Building the Balanced Termination Folded Dipole, (BUXCOMM 1606T2FD-1400)

By Glynn E “Buck” Rogers K4ABT
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The T2FD, modified to a Balanced Termination Folded Dipole (BTFD)
 All text and graphics on these pages are ™ of G. E. Rogers Sr and BUX COMM Corp 1958 - 2012

Over the years I have built many antennas, Windom’s, Dipoles, Folded Dipoles, balanced terminated folded dipoles, BTFD or T2FD broadband antennas.   I prefer to call the latter a “balanced, termination folded dipole (BTFD).”  When tilted to a 30 degree incline, it is called a T2FD, or Tilted-Terminated-Folded-Dipole.  It can be designed for any number of frequencies between 1.8 and 30 mHz.   

The original Tilted Terminated, folded dipole (T2FD) was the design of amateur radio operator (An Experimental All-Band Non-directional Transmitting Antenna" by Gil L. Countryman, W1RBK, (W3HH), QST, June 1949), the antenna was first used for maritime and naval communications. 

It was 1958 when I built a modified version of the T2FD.  Instead of using the 800 ohm, non-inductive termination, I used an 450 Ώ Non-Inductive termination, and added the Guanella version of a transmission line transformer (TLT) 9:1 BALUN.  Our balanced termination, folded dipole (BTFD)  provided an excellent bandwidth using the tilted terminated, folded dipole (T2FD)  designed for a low frequency with the upper frequency limit extending well above 50 megahertz.  The articles I've read indicate the Tilted-Terminated-Folded-Dipole (T2FD) installed with the 30 degree incline, would exhibit an omni signal pattern.. 

This is not quite the situation, as I've found the direction of the slope is favored as the direction of the main lobe.  Still the tilt or slope of 30 to 45 degrees is the recommended installation method.

In 1966, while doing some experimenting with the balanced, termination folded dipole, I installed it using Mutt & Jeff masts, one at 30 feet, and the shorted one at 7 feet, providing approximately 35 degrees incline.  After several contacts, it was soon very obvious there was a lack of back-fill in the direction back of the incline.  To circumvent or at least correct some of the back-fill problem, I raised the high end (tall pole) to 35 feet, and brought the low end to slightly over 6 feet.   After all the raising and lowering of the ends, the antenna’s signal still favored the slope side or direction of the low end.  In subsequent tests I raised both ends of the T2FD to horizontal, and found that it gave us a good omni pattern, but was not as effective as when it was installed as a sloped antenna.  SEE FIGURE 1;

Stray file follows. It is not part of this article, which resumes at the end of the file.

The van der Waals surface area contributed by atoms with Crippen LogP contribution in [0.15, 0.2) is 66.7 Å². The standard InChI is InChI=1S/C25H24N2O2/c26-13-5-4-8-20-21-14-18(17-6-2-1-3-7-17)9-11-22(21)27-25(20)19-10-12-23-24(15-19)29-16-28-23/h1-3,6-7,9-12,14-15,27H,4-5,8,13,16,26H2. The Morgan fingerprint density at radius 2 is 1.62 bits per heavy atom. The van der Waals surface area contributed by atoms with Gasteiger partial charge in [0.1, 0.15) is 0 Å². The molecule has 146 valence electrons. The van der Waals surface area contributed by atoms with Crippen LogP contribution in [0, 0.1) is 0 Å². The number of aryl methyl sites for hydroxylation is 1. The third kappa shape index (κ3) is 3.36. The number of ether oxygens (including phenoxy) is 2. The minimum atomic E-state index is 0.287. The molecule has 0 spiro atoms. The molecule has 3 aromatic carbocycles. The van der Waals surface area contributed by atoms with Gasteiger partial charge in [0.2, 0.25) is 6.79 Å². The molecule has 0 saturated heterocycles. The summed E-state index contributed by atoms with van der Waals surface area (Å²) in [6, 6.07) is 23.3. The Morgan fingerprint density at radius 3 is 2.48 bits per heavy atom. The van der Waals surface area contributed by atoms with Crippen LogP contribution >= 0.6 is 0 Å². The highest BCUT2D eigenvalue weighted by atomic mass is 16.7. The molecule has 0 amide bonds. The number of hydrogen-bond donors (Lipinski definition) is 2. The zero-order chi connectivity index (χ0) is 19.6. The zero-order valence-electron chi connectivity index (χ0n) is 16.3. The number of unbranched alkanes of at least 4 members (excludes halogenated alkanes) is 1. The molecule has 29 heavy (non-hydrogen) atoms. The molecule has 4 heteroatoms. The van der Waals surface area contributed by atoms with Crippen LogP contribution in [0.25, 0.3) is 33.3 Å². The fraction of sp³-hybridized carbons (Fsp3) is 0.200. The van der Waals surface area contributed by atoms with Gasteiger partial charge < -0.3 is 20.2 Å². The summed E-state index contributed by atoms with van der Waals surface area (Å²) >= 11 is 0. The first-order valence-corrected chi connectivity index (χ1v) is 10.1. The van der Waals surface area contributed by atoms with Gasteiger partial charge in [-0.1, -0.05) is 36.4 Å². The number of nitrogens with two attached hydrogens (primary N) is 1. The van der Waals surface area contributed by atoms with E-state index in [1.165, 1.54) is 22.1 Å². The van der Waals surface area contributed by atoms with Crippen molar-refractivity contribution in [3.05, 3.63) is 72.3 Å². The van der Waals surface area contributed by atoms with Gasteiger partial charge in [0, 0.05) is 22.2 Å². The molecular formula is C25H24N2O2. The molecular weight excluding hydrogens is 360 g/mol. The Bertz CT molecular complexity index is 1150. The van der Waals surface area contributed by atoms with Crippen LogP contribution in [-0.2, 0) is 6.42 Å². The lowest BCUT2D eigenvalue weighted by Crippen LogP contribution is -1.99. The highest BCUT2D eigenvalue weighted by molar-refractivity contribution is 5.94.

Important considerations:

The balanced terminating resistance (BTR) becomes more critical as the feedpoint impedance is lowered.  With lines of lower impedance the BTR value becomes more critical, to within about 25 ohms.  Some builders who do not know or understand this, use a low value of 390 to 400 ohms, some as low as 200 ohms.  They do so in order to use a more available BALUN and/or BTR.  This too adds to the problem relating to the gain/bandwidth factor of this antenna.  We recommend using a balanced termination resistor (BTR) greater than 500 ohms.  To be on the safe side, use a 450 ohm BTR (BUXCOMM model 450TR), and a 9:1 (BUXCOMM model B15C91) BALUN.

ROLL YOUR OWN T2FD or BTFD:

To determine the dimensions of a BTFD or T2FD using 450 ohm termination and 9:1 BALUN use the following formulae to calculate the dimensions.  Use 50.000 divided by F (frequency in Mhz).  To make the calculations linear when computing dimensions for bands other than the bands used in the examples below.

Example, to calculate a T2FD for 80 through 10 meters; divide 3.7 Mhz into 50.000.  50/F then to convert from meters to feet, multiply by 3.28:

Length = 50.000 divided by 3.7, = 13.5 X 3.28 = 44.4  or approximately 44.5 ft.

 

Another example: if you wish to build a T2FD to cover 160 thru 6 meters, for the length, use the above formula as follows:

50.000 divided by1.9 Mhz = 26.3 meters, multiplied by (meter conversion to feet) 3.28 = 86.3 feet.

Spacing =(L feet x 0.2 = inches), thus 86.3 X .2 = 17 inches inches... Spacing is NOT critical, and can vary 4 inches either way.

Spacing = 2/100 of length, or Length in feet times 0.2 = inches

Thus you now have the dimensions you need to build a T2FD balanced termination folded dipole (BTFD). 
An important NOTE to remember:  These calculations are based on the T2FD using an 450 ohm non-inductive BTR, and the BUXCOMM B15C91 BALUN, or the